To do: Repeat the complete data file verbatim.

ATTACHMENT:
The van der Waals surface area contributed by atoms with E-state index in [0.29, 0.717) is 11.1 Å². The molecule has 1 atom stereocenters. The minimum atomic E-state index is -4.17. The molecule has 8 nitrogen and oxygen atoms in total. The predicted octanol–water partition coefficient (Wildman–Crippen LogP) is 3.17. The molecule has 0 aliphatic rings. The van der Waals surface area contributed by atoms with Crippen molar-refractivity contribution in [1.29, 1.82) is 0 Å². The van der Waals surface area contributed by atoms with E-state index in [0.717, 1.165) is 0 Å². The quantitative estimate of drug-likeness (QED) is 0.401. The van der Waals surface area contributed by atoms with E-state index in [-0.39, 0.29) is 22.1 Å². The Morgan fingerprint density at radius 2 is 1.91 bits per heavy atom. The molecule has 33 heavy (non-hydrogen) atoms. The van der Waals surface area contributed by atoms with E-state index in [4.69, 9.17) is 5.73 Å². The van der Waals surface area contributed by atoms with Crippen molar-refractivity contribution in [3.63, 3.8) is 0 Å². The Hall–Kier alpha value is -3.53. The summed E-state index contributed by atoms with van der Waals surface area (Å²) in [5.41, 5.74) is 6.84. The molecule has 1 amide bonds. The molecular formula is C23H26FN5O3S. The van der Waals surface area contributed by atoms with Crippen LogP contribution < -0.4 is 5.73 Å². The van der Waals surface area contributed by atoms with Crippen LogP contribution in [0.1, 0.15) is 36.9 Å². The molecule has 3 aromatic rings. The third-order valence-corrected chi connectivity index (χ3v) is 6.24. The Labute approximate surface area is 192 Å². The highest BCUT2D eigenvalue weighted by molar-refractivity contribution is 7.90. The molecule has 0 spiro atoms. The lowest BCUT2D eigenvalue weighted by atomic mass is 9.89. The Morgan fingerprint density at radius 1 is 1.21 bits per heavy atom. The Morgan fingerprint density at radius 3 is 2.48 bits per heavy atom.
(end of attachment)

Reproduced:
The van der Waals surface area contributed by atoms with E-state index in [0.29, 0.717) is 11.1 Å². The molecule has 1 atom stereocenters. The minimum atomic E-state index is -4.17. The molecule has 8 nitrogen and oxygen atoms in total. The predicted octanol–water partition coefficient (Wildman–Crippen LogP) is 3.17. The molecule has 0 aliphatic rings. The van der Waals surface area contributed by atoms with Crippen molar-refractivity contribution in [1.29, 1.82) is 0 Å². The van der Waals surface area contributed by atoms with E-state index in [0.717, 1.165) is 0 Å². The quantitative estimate of drug-likeness (QED) is 0.401. The van der Waals surface area contributed by atoms with E-state index in [-0.39, 0.29) is 22.1 Å². The Morgan fingerprint density at radius 2 is 1.91 bits per heavy atom. The molecule has 33 heavy (non-hydrogen) atoms. The van der Waals surface area contributed by atoms with E-state index in [4.69, 9.17) is 5.73 Å². The van der Waals surface area contributed by atoms with Crippen molar-refractivity contribution in [3.63, 3.8) is 0 Å². The Hall–Kier alpha value is -3.53. The summed E-state index contributed by atoms with van der Waals surface area (Å²) in [5.41, 5.74) is 6.84. The molecule has 1 amide bonds. The molecular formula is C23H26FN5O3S. The van der Waals surface area contributed by atoms with Crippen LogP contribution < -0.4 is 5.73 Å². The van der Waals surface area contributed by atoms with Crippen LogP contribution in [0.1, 0.15) is 36.9 Å². The molecule has 3 aromatic rings. The third-order valence-corrected chi connectivity index (χ3v) is 6.24. The Labute approximate surface area is 192 Å². The highest BCUT2D eigenvalue weighted by molar-refractivity contribution is 7.90. The molecule has 0 spiro atoms. The lowest BCUT2D eigenvalue weighted by atomic mass is 9.89. The Morgan fingerprint density at radius 1 is 1.21 bits per heavy atom. The Morgan fingerprint density at radius 3 is 2.48 bits per heavy atom.